Windows 7 still going strong

Windows 7 still going strong

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Earlier this week, Tami Reller, corporate vice president and chief financial officer for the Windows & Windows Live Division, spoke at the Bank of America Merrill Lynch U.S. Technology Conference. During her keynote, she talked about the excitement we continue to see for Windows 7 from consumers and businesses alike, as well as customer satisfaction for the OS.

In the first 6 months that Windows 7 has been on the market, we have sold over 100 million licenses. As we’ve said before, this makes Windows 7 the fastest selling operating system in history. To put it in a different way, in the first 6 months Windows 7 has been on the market, 7 copies of Windows 7 were sold every second. More than 12% of PCs worldwide are now running Windows 7 according to Net Applications and people are very happy with Windows 7. According to a survey Lifehacker did at the end of March, customer satisfaction for Windows 7 is at 94% which is fantastic. And both the excitement and satisfaction people have with Windows 7 is contributing to the strong growth in the PC market.

We’re also seeing that businesses are starting to get moving on their Windows 7 deployment plans which has resulted in a 14% increase in sales for business PCs. According to Forrester, Windows 7 will become the new standard for most commercial (business) PCs within 12 months.

For a transcript of Tami’s keynote, click here (click here for the audio recording).

12 Comments
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  • one Problem with IE9 on Win7 Ultimate and not able to OPEN flash or java based web sites...can some one help to resolve this...

  • one Problem with IE9 not able to OPEN flash or java based web sites...can some one help to resolve this...

  • Awesome start to new OS!!!!

    Just awesome!

  • Wow that's a lot of room to grow only 12% of PCs running Windows 7, surely that means a lot more steady profit for Microsoft as people and business move up to Windows 7 over the next 2 years.  Great news.  As soon as Office 2010 gets released and businesses can plan joint deployments of Office 2010 and Windows 7 the numbers should get better.  The consumer market will follow as people use their home PCs to work from home and so it just makes sense to run what you have at work at home to.  If I use Office 2003 at work I will use that at home, if my company migrates to Office 2010 and Sharepoint (I hope they will because our current email client isn't the best) then I'm gonna be using Office 2010 at home.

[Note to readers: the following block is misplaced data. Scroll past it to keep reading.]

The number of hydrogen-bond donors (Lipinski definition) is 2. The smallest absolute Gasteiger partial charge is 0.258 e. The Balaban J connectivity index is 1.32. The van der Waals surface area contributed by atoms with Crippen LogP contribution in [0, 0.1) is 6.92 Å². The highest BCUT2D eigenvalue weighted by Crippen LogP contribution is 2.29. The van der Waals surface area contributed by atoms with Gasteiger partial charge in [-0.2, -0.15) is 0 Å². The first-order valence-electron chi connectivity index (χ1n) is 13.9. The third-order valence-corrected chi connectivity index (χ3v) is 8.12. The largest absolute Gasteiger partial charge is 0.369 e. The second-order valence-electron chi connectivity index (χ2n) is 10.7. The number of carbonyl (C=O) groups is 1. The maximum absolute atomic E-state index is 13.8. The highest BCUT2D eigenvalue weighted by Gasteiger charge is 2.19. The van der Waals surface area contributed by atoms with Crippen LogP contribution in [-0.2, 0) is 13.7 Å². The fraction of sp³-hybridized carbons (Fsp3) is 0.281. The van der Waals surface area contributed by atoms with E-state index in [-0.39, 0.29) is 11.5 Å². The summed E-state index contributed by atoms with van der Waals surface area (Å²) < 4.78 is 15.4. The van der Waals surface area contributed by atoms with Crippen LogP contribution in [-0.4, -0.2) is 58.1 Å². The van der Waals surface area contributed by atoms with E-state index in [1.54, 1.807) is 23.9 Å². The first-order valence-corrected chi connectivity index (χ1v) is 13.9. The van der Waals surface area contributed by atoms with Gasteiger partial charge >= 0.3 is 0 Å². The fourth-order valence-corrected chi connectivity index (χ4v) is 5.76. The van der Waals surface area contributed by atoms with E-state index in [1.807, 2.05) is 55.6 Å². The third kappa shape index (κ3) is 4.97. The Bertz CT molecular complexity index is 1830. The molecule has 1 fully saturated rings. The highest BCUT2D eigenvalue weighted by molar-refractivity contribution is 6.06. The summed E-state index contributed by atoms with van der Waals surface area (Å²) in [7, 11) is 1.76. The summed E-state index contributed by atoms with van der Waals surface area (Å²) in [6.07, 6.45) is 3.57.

It actually makes me cringe when I think about how more work I could get done at home if my company migrated to more modern software.  That ultimately will be what drives people to Office 2010 and Windows 7, a more modern OS that lets people work wherever they want, when they want.

  • lars66
    8 Posts

    1. People don't buy Windows (licenses). They buy a computer. Windows comes with it whether they like it or not.

    What I see is people replacing old (XP) computers for new (7) ones while overall Windows market share gradually dwindles as more and more realize that Windows is yesterdays thing.

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  • 7flavor
    352 Posts

    Yes but as long as it's dominant Microsoft should have supported its products like IE9 and Windows Live Wave 4 on Windows XP. Justifying the business decision to drop XP support on core products like IE9 and calling it a technical decision isn't something I am happy with. IE9 could very well have been shipped for XP minus the hardware acceleration but with the more standards-compliant rendering engine and the reworked JavaScript engine.

  • "7 copies of Windows 7 were sold every second."

    The Wow starts here..

  • Albert
    94 Posts

    I love that. "7 copies of Windows 7 were sold every second." That's brilliant, Brandon.

  • Windows 7 rocks! Just the best Operating System ever made. Keep going Microsoft!